During Monday’s board meeting, members also heard a presentation from Evanston Community Health Specialist Kristin Meyer on disparities in health outcomes by census tract in the city. Meyer and her team in the local department of health and human services compiled the data as part of the Evanston Project for the Local Assessment of Needs (EPLAN), a strategic process updated every five years to help identify the city’s public health, safety and equity priorities.
Parsons and ETHS Superintendent Marcus Campbell previously learned about the latest EPLAN data from Meyer at an Evanston Cradle to Career event, which prompted Campbell to invite her to speak at a board meeting, he said.
“I had to get this data in front of the board because it’s overwhelmingly compelling, and it’s very emotional,” Campbell said before the presentation. “As I sat and heard the information, I could feel my heart racing, and as this board considers the process for your goals and begin to think about your goals … this particular presentation is really important.”
The data and graphs that Meyer provided ultimately revealed how census tract 8092, which lies in Evanston’s predominately Black Fifth Ward, has the lowest life expectancy of any census tract in the city and the most acute economic, mental health and environmental issues. In fact, the city’s life expectancy map essentially mirrors an Evanston redlining map from 1935 that labeled the Fifth Ward as a “hazardous” housing area.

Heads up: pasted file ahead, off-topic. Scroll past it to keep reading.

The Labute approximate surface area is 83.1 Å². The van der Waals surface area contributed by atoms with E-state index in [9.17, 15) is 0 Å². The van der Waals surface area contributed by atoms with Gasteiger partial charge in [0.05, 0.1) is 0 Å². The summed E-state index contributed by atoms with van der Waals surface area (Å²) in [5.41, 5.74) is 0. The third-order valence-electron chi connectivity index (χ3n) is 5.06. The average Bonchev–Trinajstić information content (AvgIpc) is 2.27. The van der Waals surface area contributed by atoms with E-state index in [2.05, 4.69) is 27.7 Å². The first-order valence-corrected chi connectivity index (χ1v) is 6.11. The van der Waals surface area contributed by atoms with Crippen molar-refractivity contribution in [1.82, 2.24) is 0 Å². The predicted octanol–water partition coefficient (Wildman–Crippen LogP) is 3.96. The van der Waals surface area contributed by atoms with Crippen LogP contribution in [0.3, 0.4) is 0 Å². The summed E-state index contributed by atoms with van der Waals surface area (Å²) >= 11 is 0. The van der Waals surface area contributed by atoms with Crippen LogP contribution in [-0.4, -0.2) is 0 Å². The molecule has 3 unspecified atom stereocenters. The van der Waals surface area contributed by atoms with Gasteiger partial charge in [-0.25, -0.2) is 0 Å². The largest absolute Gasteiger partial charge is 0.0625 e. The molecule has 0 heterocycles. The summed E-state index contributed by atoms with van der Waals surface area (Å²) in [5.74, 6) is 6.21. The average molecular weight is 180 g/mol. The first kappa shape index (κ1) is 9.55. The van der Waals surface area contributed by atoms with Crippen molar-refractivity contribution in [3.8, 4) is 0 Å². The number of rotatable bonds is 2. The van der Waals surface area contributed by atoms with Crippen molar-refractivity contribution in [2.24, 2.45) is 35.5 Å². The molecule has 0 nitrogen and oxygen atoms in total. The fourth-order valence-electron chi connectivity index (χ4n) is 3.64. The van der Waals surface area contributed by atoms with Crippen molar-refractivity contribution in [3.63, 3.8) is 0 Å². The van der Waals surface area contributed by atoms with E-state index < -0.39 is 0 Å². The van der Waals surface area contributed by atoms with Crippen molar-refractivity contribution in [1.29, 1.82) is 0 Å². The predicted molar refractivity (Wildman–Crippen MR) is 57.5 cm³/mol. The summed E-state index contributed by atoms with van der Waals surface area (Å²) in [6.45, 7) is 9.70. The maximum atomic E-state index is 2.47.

Also, Evanston’s median household income is nearly $79,000 per year, but census tract 8092 has a median household income of $44,000, Meyer said. The lack of sufficient resources and access to health care in the neighborhood has also led to higher child poverty rates and worse outcomes from youth growing up in the area as well.
And across all of Evanston, reading proficiency varies widely by race. About 50% of third graders in local schools read at their grade level, and the demographic groups that fall below that percentage are Black, Hispanic, low-income and homeless residents.
“Quality of life varies very widely by neighborhood. We see consistently, throughout the data, disproportionate harm to both census tract 8092 and to the Black community in general,” Meyer said. “Unfortunately, that was not just kept in the past, but is something where we’re continuing to see disinvestment and segregation that really require urgent action and change to stop and to go in a different direction.”
Even the tree coverage is significantly worse in tract 8092 and the Fifth Ward as a whole, Meyer said, and that neighborhood has disproportionately borne the brunt of climate change.
Based on community input and surveys gathered as part of the project, local youth expressed a desire for better workforce development opportunities, easier access to mental health care, accessible mentors who better reflect the Evanston population and safe spaces to gather as a community, according to Meyer. Savage-Williams and other representatives on the board also emphasized that they will keep the EPLAN data close to home when making decisions on everything from ETHS strategic priorities to the budget.
“It’s devastating,” Savage-Williams said. “I guess what I want to say is: It’s in writing. It’s what I’ve felt, what I’ve known. It’s my experience, my life, and here it is.”